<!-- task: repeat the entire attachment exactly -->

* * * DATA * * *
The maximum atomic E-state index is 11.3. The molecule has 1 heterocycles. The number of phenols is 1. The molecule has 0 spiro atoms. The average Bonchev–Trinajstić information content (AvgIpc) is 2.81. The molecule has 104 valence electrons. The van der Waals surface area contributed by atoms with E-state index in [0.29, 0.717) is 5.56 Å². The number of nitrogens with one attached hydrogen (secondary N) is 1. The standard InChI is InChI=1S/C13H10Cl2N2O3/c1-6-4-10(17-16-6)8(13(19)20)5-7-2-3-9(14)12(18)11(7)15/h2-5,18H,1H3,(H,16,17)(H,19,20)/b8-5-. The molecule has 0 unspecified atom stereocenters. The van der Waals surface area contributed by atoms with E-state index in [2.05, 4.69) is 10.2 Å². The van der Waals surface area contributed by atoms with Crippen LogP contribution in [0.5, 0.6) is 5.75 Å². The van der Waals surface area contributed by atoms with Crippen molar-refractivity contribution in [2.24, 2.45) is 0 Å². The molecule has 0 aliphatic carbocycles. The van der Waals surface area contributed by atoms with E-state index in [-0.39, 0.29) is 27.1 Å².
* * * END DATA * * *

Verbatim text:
The maximum atomic E-state index is 11.3. The molecule has 1 heterocycles. The number of phenols is 1. The molecule has 0 spiro atoms. The average Bonchev–Trinajstić information content (AvgIpc) is 2.81. The molecule has 104 valence electrons. The van der Waals surface area contributed by atoms with E-state index in [0.29, 0.717) is 5.56 Å². The number of nitrogens with one attached hydrogen (secondary N) is 1. The standard InChI is InChI=1S/C13H10Cl2N2O3/c1-6-4-10(17-16-6)8(13(19)20)5-7-2-3-9(14)12(18)11(7)15/h2-5,18H,1H3,(H,16,17)(H,19,20)/b8-5-. The molecule has 0 unspecified atom stereocenters. The van der Waals surface area contributed by atoms with E-state index in [2.05, 4.69) is 10.2 Å². The van der Waals surface area contributed by atoms with Crippen LogP contribution in [0.5, 0.6) is 5.75 Å². The van der Waals surface area contributed by atoms with Crippen molar-refractivity contribution in [2.24, 2.45) is 0 Å². The molecule has 0 aliphatic carbocycles. The van der Waals surface area contributed by atoms with E-state index in [-0.39, 0.29) is 27.1 Å².